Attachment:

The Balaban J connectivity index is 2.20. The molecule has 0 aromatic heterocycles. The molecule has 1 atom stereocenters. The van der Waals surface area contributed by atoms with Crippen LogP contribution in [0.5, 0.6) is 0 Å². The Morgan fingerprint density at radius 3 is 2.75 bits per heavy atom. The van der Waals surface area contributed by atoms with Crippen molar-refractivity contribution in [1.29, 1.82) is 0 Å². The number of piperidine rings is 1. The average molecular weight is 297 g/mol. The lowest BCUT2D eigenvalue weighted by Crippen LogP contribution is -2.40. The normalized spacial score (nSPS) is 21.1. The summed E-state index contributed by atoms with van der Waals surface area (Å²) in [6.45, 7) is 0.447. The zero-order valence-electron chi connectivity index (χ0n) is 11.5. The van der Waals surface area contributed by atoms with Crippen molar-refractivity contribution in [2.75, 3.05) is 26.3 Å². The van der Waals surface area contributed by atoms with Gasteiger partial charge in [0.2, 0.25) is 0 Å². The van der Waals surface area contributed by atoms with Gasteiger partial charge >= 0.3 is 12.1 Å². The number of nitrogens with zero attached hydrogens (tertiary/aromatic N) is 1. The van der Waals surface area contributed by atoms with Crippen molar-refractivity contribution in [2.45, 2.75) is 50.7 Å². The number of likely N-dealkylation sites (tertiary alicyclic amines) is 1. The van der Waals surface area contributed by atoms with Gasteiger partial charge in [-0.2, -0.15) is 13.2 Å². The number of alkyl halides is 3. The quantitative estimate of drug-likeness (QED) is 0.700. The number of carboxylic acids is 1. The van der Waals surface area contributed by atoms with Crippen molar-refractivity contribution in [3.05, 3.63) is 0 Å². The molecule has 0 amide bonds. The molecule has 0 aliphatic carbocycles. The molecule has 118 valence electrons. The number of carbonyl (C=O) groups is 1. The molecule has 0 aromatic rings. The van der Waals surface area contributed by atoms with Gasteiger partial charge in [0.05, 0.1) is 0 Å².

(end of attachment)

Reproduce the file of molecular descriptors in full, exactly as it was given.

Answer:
The Balaban J connectivity index is 2.20. The molecule has 0 aromatic heterocycles. The molecule has 1 atom stereocenters. The van der Waals surface area contributed by atoms with Crippen LogP contribution in [0.5, 0.6) is 0 Å². The Morgan fingerprint density at radius 3 is 2.75 bits per heavy atom. The van der Waals surface area contributed by atoms with Crippen molar-refractivity contribution in [1.29, 1.82) is 0 Å². The number of piperidine rings is 1. The average molecular weight is 297 g/mol. The lowest BCUT2D eigenvalue weighted by Crippen LogP contribution is -2.40. The normalized spacial score (nSPS) is 21.1. The summed E-state index contributed by atoms with van der Waals surface area (Å²) in [6.45, 7) is 0.447. The zero-order valence-electron chi connectivity index (χ0n) is 11.5. The van der Waals surface area contributed by atoms with Crippen molar-refractivity contribution in [2.75, 3.05) is 26.3 Å². The van der Waals surface area contributed by atoms with Gasteiger partial charge in [0.2, 0.25) is 0 Å². The van der Waals surface area contributed by atoms with Gasteiger partial charge >= 0.3 is 12.1 Å². The number of nitrogens with zero attached hydrogens (tertiary/aromatic N) is 1. The van der Waals surface area contributed by atoms with Crippen molar-refractivity contribution in [2.45, 2.75) is 50.7 Å². The number of likely N-dealkylation sites (tertiary alicyclic amines) is 1. The van der Waals surface area contributed by atoms with Gasteiger partial charge in [-0.2, -0.15) is 13.2 Å². The number of alkyl halides is 3. The quantitative estimate of drug-likeness (QED) is 0.700. The number of carboxylic acids is 1. The van der Waals surface area contributed by atoms with Crippen molar-refractivity contribution in [3.05, 3.63) is 0 Å². The molecule has 0 amide bonds. The molecule has 0 aliphatic carbocycles. The molecule has 118 valence electrons. The number of carbonyl (C=O) groups is 1. The molecule has 0 aromatic rings. The van der Waals surface area contributed by atoms with Gasteiger partial charge in [0.05, 0.1) is 0 Å².